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The son of a war correspondent and suffrage campaigner, Nevinson was educated at St John's Wood School of Art and The Slade School of Art. At the Slade he was a contemporary of Mark Gertler, Stanley Spencer and Paul Nash.
After being invalided out of the First World War, Nevinson served as an official war artist producing stark pictures of trench warfare, after his experiances with the Ambulance Unit and on the Western Front.
Following the war, like many of his disillusioned contemporaries, he began to view with suspicion the emergence of the expanding modern city. This haunting view of London is one of three mezzotints he did of the city. Derived from a painting of the same subject, which has a very hazy blue palet, this image is executed in the unfashionable and labour intensive medium of mezzotint. The work demonstrates the power of the mezzotint process, with the soft tones of mezzotint allowing Nevinson to capture the smog and movement of the modern city.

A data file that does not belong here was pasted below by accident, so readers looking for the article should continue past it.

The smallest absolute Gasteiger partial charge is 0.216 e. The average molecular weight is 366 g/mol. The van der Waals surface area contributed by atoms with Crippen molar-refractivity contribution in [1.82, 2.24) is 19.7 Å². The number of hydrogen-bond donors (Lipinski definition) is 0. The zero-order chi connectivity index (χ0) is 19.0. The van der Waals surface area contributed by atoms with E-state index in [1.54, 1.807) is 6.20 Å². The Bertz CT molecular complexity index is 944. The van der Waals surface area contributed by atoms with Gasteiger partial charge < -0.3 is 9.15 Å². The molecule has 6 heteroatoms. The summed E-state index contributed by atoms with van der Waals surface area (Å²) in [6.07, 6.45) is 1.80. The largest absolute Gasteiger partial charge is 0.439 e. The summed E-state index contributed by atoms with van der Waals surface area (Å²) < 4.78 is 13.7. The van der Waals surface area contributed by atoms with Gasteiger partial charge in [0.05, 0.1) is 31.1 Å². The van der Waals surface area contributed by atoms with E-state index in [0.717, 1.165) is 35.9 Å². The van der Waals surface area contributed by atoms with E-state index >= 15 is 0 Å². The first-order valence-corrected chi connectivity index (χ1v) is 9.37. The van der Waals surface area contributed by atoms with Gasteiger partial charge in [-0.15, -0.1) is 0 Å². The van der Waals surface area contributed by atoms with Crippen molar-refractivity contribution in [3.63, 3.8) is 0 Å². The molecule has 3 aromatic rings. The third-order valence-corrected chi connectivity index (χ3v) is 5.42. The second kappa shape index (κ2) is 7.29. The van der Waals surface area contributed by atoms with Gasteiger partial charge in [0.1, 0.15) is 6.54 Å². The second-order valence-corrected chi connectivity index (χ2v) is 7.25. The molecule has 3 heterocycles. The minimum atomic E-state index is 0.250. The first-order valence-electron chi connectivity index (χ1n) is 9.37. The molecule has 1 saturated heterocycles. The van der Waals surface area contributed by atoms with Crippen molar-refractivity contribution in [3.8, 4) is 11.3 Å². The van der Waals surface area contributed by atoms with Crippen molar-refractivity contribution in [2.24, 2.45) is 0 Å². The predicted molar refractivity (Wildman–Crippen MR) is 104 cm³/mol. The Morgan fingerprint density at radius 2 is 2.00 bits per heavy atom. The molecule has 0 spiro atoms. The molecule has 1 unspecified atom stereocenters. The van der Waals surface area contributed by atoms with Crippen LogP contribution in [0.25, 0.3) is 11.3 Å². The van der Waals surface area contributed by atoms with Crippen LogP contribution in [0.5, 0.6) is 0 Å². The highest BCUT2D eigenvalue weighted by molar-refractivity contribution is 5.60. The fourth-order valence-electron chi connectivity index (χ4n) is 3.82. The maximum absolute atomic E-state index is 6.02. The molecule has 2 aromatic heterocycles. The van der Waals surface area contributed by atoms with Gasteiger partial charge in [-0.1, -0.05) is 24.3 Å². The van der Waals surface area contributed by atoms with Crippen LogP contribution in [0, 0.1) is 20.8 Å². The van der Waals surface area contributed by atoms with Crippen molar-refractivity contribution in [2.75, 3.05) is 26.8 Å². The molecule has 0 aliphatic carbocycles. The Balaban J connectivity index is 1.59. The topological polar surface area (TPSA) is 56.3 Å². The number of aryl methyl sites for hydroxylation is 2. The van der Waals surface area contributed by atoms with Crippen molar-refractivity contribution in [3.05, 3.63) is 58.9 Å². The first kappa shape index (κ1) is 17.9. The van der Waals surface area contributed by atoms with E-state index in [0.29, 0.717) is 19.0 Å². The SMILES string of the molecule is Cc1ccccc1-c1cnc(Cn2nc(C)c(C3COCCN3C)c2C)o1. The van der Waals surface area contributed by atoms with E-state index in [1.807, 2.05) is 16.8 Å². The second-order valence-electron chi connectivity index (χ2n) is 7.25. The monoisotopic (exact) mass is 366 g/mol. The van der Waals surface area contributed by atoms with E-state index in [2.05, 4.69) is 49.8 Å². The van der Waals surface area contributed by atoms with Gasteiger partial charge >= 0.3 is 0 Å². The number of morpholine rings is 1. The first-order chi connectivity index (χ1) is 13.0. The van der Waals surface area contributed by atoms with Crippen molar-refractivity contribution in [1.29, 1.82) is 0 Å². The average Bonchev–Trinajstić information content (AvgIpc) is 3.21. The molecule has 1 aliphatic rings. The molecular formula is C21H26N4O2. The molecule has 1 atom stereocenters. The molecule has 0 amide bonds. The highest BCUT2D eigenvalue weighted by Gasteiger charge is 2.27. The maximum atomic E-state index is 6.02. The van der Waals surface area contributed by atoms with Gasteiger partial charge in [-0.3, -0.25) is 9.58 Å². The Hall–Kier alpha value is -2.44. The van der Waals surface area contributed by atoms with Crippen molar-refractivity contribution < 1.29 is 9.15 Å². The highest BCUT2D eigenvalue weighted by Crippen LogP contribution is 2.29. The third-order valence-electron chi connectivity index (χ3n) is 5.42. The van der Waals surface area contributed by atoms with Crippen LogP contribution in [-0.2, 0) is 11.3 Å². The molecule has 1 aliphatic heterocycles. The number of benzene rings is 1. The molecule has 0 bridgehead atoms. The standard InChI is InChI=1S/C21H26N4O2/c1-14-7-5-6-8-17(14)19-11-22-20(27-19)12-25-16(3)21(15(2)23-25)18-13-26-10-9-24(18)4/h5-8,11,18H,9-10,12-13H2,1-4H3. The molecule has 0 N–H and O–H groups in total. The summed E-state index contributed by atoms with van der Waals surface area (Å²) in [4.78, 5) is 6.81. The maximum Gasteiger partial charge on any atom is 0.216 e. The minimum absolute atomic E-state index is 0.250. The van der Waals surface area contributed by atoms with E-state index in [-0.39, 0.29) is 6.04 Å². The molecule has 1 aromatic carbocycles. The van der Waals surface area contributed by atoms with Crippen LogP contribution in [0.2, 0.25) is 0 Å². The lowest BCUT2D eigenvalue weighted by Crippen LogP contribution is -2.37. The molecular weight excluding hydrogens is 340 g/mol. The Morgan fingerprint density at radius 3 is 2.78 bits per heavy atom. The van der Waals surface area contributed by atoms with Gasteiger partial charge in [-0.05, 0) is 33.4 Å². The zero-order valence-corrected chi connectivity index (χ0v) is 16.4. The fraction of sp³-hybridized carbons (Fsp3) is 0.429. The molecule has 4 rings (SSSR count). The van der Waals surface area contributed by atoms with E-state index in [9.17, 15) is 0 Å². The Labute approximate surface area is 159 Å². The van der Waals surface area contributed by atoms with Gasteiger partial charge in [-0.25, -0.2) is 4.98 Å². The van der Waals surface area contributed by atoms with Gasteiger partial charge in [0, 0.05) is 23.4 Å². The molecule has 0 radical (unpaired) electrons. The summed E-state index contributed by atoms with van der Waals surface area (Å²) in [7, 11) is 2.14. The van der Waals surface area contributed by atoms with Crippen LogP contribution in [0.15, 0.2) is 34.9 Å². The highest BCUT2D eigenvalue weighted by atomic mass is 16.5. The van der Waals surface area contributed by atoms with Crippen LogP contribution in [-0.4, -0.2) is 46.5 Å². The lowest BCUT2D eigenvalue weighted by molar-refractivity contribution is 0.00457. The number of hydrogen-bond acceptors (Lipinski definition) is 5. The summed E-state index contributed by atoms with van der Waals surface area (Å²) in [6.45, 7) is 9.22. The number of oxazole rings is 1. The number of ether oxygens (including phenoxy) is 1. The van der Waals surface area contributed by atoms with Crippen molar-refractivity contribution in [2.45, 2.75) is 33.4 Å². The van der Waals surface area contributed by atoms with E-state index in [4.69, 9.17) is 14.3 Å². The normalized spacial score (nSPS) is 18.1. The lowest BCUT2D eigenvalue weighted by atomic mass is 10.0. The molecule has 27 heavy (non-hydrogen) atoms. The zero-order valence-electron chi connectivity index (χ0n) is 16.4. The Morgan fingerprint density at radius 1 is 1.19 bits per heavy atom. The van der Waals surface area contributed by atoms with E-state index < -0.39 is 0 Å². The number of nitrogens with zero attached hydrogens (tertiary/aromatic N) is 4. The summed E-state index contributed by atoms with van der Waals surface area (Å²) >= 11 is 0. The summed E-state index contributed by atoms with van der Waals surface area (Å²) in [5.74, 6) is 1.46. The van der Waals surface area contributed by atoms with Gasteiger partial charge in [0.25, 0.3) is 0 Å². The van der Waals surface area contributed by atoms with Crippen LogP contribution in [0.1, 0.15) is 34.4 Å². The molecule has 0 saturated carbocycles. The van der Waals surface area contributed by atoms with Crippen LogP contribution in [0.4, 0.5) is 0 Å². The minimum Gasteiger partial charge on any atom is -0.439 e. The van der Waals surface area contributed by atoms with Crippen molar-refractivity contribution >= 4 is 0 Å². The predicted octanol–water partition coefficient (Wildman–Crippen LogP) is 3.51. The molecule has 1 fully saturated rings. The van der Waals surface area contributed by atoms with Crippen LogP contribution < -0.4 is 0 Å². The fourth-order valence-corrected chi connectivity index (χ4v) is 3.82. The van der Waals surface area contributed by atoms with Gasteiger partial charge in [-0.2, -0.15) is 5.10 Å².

As yet there is no catalolgue rasionee for Nevinson's printed works, so very little information on artist's proofs, edition sizes, dates and publication details are available. What is known is that there is only a small group of works done just after the Great War. David Strang editioned most of the intaglio prints in small runs of between 40-75 impressions. It is therefore not surprising that images such as this are so rare.